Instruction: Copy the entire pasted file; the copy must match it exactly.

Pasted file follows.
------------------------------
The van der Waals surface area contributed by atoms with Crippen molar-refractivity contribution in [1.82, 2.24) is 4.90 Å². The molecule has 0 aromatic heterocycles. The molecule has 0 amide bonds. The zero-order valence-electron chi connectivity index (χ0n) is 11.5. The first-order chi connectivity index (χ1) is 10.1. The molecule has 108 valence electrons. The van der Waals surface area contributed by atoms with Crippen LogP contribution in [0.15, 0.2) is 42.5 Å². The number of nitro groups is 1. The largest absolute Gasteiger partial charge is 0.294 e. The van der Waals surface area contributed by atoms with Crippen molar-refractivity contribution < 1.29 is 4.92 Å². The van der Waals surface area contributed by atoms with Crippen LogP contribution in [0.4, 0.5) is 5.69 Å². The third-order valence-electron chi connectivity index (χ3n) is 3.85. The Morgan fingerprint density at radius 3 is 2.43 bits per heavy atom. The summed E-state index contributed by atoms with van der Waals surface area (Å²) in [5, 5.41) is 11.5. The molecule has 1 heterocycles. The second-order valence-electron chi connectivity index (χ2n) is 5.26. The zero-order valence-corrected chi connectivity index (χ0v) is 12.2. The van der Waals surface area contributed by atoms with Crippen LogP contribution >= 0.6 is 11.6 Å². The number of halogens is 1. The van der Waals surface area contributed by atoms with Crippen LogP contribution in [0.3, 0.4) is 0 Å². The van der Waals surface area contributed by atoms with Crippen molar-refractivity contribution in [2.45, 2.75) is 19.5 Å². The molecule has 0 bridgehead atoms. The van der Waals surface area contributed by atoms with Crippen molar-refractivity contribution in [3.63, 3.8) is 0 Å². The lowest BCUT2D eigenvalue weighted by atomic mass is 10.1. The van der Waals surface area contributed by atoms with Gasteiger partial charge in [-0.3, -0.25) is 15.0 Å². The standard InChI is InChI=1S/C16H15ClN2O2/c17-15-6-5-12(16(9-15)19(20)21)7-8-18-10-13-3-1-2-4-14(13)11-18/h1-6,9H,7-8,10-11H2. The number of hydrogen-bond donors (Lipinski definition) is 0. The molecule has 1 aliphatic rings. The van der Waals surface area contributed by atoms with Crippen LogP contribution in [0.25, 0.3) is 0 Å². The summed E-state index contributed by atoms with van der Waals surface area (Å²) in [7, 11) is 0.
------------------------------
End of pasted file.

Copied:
The van der Waals surface area contributed by atoms with Crippen molar-refractivity contribution in [1.82, 2.24) is 4.90 Å². The molecule has 0 aromatic heterocycles. The molecule has 0 amide bonds. The zero-order valence-electron chi connectivity index (χ0n) is 11.5. The first-order chi connectivity index (χ1) is 10.1. The molecule has 108 valence electrons. The van der Waals surface area contributed by atoms with Crippen LogP contribution in [0.15, 0.2) is 42.5 Å². The number of nitro groups is 1. The largest absolute Gasteiger partial charge is 0.294 e. The van der Waals surface area contributed by atoms with Crippen molar-refractivity contribution < 1.29 is 4.92 Å². The van der Waals surface area contributed by atoms with Crippen LogP contribution in [0.4, 0.5) is 5.69 Å². The third-order valence-electron chi connectivity index (χ3n) is 3.85. The Morgan fingerprint density at radius 3 is 2.43 bits per heavy atom. The summed E-state index contributed by atoms with van der Waals surface area (Å²) in [5, 5.41) is 11.5. The molecule has 1 heterocycles. The second-order valence-electron chi connectivity index (χ2n) is 5.26. The zero-order valence-corrected chi connectivity index (χ0v) is 12.2. The van der Waals surface area contributed by atoms with Crippen LogP contribution >= 0.6 is 11.6 Å². The number of halogens is 1. The van der Waals surface area contributed by atoms with Crippen LogP contribution in [0.3, 0.4) is 0 Å². The van der Waals surface area contributed by atoms with Crippen molar-refractivity contribution in [2.45, 2.75) is 19.5 Å². The molecule has 0 bridgehead atoms. The van der Waals surface area contributed by atoms with Crippen molar-refractivity contribution in [3.63, 3.8) is 0 Å². The lowest BCUT2D eigenvalue weighted by atomic mass is 10.1. The van der Waals surface area contributed by atoms with Gasteiger partial charge in [-0.3, -0.25) is 15.0 Å². The standard InChI is InChI=1S/C16H15ClN2O2/c17-15-6-5-12(16(9-15)19(20)21)7-8-18-10-13-3-1-2-4-14(13)11-18/h1-6,9H,7-8,10-11H2. The number of hydrogen-bond donors (Lipinski definition) is 0. The molecule has 1 aliphatic rings. The van der Waals surface area contributed by atoms with Crippen LogP contribution in [0.25, 0.3) is 0 Å². The summed E-state index contributed by atoms with van der Waals surface area (Å²) in [7, 11) is 0.